Bankers are tipping a drought-driven surge of withdrawals from farm management deposits in July as farmers hold off until the new tax year to raid their emergency savings.
However, many can't wait.
They are already making use of their withdrawal options after enduring a tough season or two with little or no income.
The national balance held in FMDs has plunged more than 20 per cent in the past year, with eastern Australian drought area withdrawals being particularly notable.
A year ago total funds salted away in FMDs peaked at $6.6 billion.
By March the national balance had dropped by more than $1.2b to $5.38b.
Many producers have faced prolonged periods of drought, and associated record water and feed grain prices and need the money,
NSW farmer withdrawals led the charge, peaking at an aggregate of more than $3.1 million last September - a dramatic turnaround in what had been an aggregate FMD deposit rate of about $3.75m in the state in the June quarter of 2018.
A few years ago NSW's aggregate peak withdrawals were typically only about $150,000.
FMDs allow individual producers to set aside as much as $800,000 in pre-tax income in good years, which is subsequently available to draw on in the tougher seasons, and taxed in accordance with their reduced earnings in that withdrawal year.
The latest drought withdrawal patterns showed the FMD scheme was working as intended, said NAB's agribusiness customer executive, Neil Findlay.
"Many producers have faced prolonged periods of drought, and associated record water and feed grain prices and need the money," he said.
"The drawdown demonstrates primary producers are using FMDs to better manage their cash flow through changing market and seasonal conditions."
Big Qld, NSW withdrawals
Citing NAB and federal agriculture department data, he noted NSW and Queensland farmers, who had battled drought for longest, withdrew $17m and $14m respectively from FMD accounts in the first three months of this year, followed by $4m from Victoria.
That significant need for the extra funds was highlighted by the size of the big $1.2b drop in total national FMD reserves, which happened despite a record a $6m being pumped into FMD accounts from West Australian farmers after last summer's near record harvest in the state.
A new surge of drought-related withdrawals was expected again in July.
Ironically in many cases farmers would be responding to recent rain in some districts and needed cash to pay for cropping inputs and restocking plans.
Rain drives more drawdowns
"I imagine a lot of spending will continue to focus on drought-related costs such as grain and hay, but assuming grazing conditions improve and the stock are available we'll see quite a few customers tapping their savings to cover those purchase costs," Mr Findlay said.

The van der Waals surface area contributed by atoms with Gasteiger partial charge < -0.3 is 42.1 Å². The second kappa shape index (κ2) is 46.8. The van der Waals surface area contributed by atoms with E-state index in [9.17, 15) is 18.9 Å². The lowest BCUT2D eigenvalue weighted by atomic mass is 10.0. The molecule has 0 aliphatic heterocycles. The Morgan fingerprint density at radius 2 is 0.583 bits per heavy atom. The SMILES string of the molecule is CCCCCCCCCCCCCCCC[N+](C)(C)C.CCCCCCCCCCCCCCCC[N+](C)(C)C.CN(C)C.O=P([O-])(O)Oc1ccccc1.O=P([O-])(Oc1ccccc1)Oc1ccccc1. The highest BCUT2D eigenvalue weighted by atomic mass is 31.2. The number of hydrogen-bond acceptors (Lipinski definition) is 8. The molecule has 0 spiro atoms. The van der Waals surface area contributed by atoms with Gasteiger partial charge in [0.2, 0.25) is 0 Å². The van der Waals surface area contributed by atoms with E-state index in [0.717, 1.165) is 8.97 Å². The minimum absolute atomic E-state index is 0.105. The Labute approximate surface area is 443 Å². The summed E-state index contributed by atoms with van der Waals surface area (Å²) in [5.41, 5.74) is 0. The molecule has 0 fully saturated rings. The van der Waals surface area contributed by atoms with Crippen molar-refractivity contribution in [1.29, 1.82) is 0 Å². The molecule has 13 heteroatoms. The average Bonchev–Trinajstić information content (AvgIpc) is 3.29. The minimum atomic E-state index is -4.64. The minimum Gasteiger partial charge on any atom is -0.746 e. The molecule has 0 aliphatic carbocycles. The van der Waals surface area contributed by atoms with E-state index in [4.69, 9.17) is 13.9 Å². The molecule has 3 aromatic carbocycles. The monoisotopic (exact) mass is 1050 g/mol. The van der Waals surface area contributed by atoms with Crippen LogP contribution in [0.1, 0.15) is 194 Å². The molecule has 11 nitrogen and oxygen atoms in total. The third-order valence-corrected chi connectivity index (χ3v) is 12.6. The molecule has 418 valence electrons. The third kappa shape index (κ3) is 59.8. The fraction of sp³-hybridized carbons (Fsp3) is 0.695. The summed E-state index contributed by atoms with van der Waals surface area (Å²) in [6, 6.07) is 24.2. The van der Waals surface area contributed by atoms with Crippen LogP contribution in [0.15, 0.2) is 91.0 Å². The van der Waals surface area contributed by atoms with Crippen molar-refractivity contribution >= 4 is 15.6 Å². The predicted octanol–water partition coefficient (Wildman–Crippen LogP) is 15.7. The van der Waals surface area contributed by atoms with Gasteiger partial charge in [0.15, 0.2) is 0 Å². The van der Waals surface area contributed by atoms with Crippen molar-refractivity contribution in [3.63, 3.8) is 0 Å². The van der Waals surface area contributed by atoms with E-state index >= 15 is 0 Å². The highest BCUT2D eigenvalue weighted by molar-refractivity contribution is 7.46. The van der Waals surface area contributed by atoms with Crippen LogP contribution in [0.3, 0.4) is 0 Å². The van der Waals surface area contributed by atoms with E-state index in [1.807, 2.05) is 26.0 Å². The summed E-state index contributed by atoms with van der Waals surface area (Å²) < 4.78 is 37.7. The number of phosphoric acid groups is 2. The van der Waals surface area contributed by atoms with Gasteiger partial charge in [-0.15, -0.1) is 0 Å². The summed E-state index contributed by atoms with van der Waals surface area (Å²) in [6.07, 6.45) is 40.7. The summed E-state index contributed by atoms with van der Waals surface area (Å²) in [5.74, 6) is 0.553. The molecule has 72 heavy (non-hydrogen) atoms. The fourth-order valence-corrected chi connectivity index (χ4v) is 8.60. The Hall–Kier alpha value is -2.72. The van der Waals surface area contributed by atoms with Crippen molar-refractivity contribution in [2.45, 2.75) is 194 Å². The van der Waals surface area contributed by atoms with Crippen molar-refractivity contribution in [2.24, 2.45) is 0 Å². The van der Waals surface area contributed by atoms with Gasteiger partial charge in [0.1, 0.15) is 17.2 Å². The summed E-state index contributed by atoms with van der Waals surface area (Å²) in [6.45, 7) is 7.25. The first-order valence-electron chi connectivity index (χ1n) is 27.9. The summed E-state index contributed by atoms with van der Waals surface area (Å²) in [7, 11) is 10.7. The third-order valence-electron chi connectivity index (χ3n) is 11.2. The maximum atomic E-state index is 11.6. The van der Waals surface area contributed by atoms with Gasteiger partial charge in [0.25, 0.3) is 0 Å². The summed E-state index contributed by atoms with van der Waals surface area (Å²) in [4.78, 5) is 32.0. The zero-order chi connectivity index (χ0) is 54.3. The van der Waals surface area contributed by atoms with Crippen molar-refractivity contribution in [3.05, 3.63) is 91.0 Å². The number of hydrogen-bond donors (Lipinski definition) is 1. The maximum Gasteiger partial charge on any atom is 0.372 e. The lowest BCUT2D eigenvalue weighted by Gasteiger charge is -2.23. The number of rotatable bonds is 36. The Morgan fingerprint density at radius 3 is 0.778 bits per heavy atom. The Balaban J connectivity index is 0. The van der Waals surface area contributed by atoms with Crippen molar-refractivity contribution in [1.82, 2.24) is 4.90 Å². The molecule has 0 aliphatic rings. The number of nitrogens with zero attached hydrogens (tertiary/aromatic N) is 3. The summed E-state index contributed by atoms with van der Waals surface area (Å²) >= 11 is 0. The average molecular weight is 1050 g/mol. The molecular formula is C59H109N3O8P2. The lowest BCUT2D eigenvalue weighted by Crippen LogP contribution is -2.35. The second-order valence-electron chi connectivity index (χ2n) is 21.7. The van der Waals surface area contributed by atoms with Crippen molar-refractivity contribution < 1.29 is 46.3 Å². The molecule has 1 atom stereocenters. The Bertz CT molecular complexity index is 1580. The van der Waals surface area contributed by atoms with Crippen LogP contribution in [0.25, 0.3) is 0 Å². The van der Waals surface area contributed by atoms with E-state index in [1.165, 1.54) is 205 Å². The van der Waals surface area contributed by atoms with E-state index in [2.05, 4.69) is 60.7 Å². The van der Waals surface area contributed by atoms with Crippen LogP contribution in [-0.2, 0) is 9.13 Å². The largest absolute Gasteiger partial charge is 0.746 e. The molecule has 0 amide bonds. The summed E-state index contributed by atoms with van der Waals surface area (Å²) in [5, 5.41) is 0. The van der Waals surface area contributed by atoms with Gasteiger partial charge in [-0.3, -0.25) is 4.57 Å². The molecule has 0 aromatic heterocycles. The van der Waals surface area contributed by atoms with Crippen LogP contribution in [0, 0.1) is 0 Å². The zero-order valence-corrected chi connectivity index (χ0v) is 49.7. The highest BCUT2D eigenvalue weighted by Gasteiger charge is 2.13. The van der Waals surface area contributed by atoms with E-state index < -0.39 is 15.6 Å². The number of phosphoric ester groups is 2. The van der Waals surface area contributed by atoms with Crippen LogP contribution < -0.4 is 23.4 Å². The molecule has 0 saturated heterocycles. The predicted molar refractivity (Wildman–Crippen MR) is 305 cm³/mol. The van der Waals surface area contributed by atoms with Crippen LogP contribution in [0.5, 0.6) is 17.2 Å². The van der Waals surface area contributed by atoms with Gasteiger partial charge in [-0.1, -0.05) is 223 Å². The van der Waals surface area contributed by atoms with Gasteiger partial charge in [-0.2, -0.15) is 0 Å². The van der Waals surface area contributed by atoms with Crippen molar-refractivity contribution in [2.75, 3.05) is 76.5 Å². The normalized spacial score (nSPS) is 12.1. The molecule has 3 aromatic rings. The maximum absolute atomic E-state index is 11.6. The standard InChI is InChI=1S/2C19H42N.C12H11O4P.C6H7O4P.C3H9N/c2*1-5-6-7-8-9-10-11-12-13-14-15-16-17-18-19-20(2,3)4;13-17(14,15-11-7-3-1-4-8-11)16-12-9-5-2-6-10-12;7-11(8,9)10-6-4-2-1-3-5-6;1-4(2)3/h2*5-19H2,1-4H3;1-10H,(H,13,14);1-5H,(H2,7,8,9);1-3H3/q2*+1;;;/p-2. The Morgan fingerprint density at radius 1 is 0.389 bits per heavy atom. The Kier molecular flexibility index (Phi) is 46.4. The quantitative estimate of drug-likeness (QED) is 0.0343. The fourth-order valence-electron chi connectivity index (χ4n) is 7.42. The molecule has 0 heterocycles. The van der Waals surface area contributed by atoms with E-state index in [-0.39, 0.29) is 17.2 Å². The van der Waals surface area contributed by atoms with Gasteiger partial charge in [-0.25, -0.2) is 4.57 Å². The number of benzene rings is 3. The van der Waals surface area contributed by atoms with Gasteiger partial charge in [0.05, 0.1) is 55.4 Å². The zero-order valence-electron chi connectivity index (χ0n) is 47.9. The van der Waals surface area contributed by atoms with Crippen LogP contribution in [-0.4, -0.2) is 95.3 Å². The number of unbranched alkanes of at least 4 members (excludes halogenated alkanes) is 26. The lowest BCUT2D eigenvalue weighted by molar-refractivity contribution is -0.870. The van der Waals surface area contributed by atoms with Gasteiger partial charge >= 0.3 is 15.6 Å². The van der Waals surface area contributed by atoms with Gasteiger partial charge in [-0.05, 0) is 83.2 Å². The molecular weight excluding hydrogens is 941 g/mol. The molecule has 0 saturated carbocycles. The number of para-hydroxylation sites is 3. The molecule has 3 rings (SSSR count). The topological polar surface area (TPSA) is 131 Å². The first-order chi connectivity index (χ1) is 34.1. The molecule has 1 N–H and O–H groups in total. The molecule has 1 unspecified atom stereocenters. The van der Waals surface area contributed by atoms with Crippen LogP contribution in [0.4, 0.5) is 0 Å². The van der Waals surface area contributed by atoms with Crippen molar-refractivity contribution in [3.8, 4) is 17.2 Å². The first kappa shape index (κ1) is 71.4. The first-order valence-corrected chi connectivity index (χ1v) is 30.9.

"On the other hand, if rainfall hasn't been enough to support a crop or restocking, farmers won't be making such significant drawdowns."
Rural Bank's chief financial officer, Will Rayner, said although the lender's FMD accounts were remarkably unchanged overall, despite the drought's lingering impact, he, too, expected a seasonal upturn to prompt a flurry of withdrawals in July and August.
But even in areas doing it tough like Queensland and NSW, the ratios between deposits and withdrawals have remained relatively unchanged since 2015
Farmers were also likely to wait until the new tax year to raid FMDs to buy additional farm inputs or pay off outstanding bills.
"It's not unusual to see credit cards being paid down or those 60- to 90-day term accounts with suppliers like Elders being repaid," he said.
FMD balances still strong
"Overall, however, FMD balances remain strong.
"The first year of a drought actually sees farmers adding to FMDs if dry conditions have forced them to offload a lot of livestock.
"But even in areas doing it tough like Queensland and NSW, the ratios between deposits and withdrawals have remained relatively unchanged since 2015."
By and large farmers were adept at using FMDs to manage their savings carefully and were dealing conservatively with short term seasonal volatility and their spending needs.
"It certainly gets harder if you've been in drought for five or six years," Mr Rayner said.
"Our early withdrawals from term deposits due to hardship have doubled, but they still represent less than 0.25 per cent of all account owners."
Banking industry loss rates on agricultural loans were also "minuscule" even though ongoing drought pressures had been hard for some.
Continuing strength in livestock markets meant producers who had stock to sell and grain growers who had lucked good crop earnings would continue topping up FMDs before June 30.
National Australia Bank's Neil Findlay agreed, but the traditional end of financial year flurry of deposits would be "more subdued this year".
Mr Rayner noted, while stashing away spare cash in an FMD for a rainy day was strategically important, however, farmers were aware of the tax advantages of repaying debt, and still having the option of drawing on overdraft facilities if they suddenly needed extra working capital.
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